Disrupt, Collapse, Transform.. The Role of Cloud Computing in industry transformation
We are living in an age of unprecedented change across all industry sectors, the most obvious being manufacturing, retail and media and publishing. But when you think about it, no industry has really escaped what has been a seismic shift in the surrounding business landscape. This is largely thanks to the Cloud.
When Cloud was all about lower costs
When Cloud Computing first came on the scene, a small minority of businesses jumped at the opportunity to change and to benefit from lower costs, both capital and operating costs for the business. Now as more and more companies adopt cloud technologies, they are recognising a whole host of equally important benefits such as flexibility, scalability, adaptability and agility of the cloud.
In your own business, even over the past three years you will most probably have noticed some or all of these types of changes in your industry:
- a new breed of "disruptive" competitors springing up "over night"
- technology and internet driving how "things are done" in your industry
- new business models (such as designing products over the internet and linking directly to manufacturing systems - potentially cutting out the "middle-man" such as retailers or distributors
- productisation (where service organisations package their services in a similar way to how products are marketed) and servitisation (where product manufacturers add or integrate chargeable services into their core products)
- using cloud to gain the competitive advantage by being quicker and more agile
Grabbing the opportunities
We all have this incredible opportunity to adapt and thrive but standing still and watching the changes taking place all around us is certainly not a wise strategy.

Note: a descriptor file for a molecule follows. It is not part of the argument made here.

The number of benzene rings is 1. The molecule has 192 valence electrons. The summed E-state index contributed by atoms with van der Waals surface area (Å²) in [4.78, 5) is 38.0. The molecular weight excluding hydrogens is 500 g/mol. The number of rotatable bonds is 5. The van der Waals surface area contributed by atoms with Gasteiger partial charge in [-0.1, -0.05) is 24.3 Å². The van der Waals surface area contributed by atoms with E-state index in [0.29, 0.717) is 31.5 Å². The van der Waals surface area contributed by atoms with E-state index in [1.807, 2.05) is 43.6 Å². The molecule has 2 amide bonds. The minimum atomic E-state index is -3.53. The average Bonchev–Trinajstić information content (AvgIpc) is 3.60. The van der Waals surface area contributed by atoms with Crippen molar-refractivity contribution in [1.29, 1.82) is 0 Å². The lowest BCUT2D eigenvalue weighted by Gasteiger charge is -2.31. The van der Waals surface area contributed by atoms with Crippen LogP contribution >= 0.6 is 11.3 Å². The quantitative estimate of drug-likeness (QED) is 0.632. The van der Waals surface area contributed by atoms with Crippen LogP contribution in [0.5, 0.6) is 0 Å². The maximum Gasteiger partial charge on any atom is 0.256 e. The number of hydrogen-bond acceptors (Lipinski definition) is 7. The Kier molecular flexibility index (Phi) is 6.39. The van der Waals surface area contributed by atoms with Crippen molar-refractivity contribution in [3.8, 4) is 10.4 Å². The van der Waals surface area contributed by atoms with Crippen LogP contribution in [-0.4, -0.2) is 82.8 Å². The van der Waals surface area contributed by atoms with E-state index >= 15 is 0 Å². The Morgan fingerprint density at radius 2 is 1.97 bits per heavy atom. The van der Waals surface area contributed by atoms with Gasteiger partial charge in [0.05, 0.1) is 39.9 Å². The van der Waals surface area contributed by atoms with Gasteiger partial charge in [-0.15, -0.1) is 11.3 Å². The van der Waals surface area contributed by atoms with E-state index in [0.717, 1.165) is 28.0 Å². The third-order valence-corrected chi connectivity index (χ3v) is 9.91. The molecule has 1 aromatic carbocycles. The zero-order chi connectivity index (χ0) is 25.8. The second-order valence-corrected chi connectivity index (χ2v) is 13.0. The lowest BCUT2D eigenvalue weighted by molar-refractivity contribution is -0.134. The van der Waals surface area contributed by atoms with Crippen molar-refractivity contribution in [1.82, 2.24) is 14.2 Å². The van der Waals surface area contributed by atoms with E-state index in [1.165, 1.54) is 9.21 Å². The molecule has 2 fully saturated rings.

Old reliable businesses of the past such as Kodak, once accounted for 85% of film sales and 90% of camera sales in the USA, filed for bankrupcy in 2013. Although Kodak are trying to make their comeback, their demise was really a bad case of "burying their heads in the sand". Steve Sasson, the Kodak engineer who invented the first digital camera in 1975 characterized the initial corporate response to his invention this way....
But it was filmless photography, so management's reaction was "that's cute, but don't tell anyone about it". (Via the New York Times, 05.02.2008). This attitude continued for years to come with Kodak refusing to recognise digital photography as a disruptive technology.
This Frost & Sullivan Research (sponsored by NetSuite) identifies how cloud computing has emerged not just as a cause for change but as a necessary response providing the flexibility and adaptability that is key to long-term business survival.
Download the research to learn:
- Business Survival Rates for the next 5 years by industry (UK research)
- Key Drivers for industry transformation
- How businesses should respond to new disruptive competitors
- The importance of digitalisation across the enterprise
- Why companies need to embrace new business models
"The average lifespan of a company has reduced from 61 years in 1958 to 18 years today and is forecast to decline to 10 years by 2018. For smaller companies, more than half of today's businesses will not be around in five years". Frost & Sullivan
Click on the image below to download this very interesting research.